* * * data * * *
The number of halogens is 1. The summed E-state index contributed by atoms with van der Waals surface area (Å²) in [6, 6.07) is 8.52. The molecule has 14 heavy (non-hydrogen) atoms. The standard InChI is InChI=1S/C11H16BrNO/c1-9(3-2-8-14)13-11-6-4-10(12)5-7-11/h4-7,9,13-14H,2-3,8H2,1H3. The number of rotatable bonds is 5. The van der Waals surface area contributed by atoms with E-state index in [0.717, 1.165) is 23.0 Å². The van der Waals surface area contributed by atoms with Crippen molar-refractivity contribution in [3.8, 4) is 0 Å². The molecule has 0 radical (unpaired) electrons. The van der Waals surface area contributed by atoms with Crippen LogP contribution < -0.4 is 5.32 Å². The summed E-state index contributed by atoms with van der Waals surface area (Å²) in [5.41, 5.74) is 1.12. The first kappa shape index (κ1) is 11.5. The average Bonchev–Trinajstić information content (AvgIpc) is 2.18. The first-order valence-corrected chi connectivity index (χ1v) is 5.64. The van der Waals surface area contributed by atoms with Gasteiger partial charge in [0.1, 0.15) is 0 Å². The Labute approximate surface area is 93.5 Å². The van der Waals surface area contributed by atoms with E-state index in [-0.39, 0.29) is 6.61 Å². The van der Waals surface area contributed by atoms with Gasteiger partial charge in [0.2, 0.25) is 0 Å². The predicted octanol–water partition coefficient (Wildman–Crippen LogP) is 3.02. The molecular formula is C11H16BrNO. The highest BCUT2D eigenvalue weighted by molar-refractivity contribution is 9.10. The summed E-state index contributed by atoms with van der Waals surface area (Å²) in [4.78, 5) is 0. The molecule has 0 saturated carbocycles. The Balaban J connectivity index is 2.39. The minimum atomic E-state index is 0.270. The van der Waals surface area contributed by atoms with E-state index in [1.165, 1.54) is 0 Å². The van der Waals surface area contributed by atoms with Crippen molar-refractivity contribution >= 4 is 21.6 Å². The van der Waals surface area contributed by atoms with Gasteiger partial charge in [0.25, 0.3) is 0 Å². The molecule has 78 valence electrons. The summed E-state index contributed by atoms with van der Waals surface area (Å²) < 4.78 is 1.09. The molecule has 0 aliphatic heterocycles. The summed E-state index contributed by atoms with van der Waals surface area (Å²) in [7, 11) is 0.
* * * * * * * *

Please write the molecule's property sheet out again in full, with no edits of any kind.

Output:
The number of halogens is 1. The summed E-state index contributed by atoms with van der Waals surface area (Å²) in [6, 6.07) is 8.52. The molecule has 14 heavy (non-hydrogen) atoms. The standard InChI is InChI=1S/C11H16BrNO/c1-9(3-2-8-14)13-11-6-4-10(12)5-7-11/h4-7,9,13-14H,2-3,8H2,1H3. The number of rotatable bonds is 5. The van der Waals surface area contributed by atoms with E-state index in [0.717, 1.165) is 23.0 Å². The van der Waals surface area contributed by atoms with Crippen molar-refractivity contribution in [3.8, 4) is 0 Å². The molecule has 0 radical (unpaired) electrons. The van der Waals surface area contributed by atoms with Crippen LogP contribution < -0.4 is 5.32 Å². The summed E-state index contributed by atoms with van der Waals surface area (Å²) in [5.41, 5.74) is 1.12. The first kappa shape index (κ1) is 11.5. The average Bonchev–Trinajstić information content (AvgIpc) is 2.18. The first-order valence-corrected chi connectivity index (χ1v) is 5.64. The van der Waals surface area contributed by atoms with Gasteiger partial charge in [0.1, 0.15) is 0 Å². The Labute approximate surface area is 93.5 Å². The van der Waals surface area contributed by atoms with E-state index in [-0.39, 0.29) is 6.61 Å². The van der Waals surface area contributed by atoms with Gasteiger partial charge in [0.2, 0.25) is 0 Å². The predicted octanol–water partition coefficient (Wildman–Crippen LogP) is 3.02. The molecular formula is C11H16BrNO. The highest BCUT2D eigenvalue weighted by molar-refractivity contribution is 9.10. The summed E-state index contributed by atoms with van der Waals surface area (Å²) in [4.78, 5) is 0. The molecule has 0 saturated carbocycles. The Balaban J connectivity index is 2.39. The minimum atomic E-state index is 0.270. The van der Waals surface area contributed by atoms with E-state index in [1.165, 1.54) is 0 Å². The van der Waals surface area contributed by atoms with Crippen molar-refractivity contribution >= 4 is 21.6 Å². The van der Waals surface area contributed by atoms with Gasteiger partial charge in [0.25, 0.3) is 0 Å². The molecule has 78 valence electrons. The summed E-state index contributed by atoms with van der Waals surface area (Å²) < 4.78 is 1.09. The molecule has 0 aliphatic heterocycles. The summed E-state index contributed by atoms with van der Waals surface area (Å²) in [7, 11) is 0.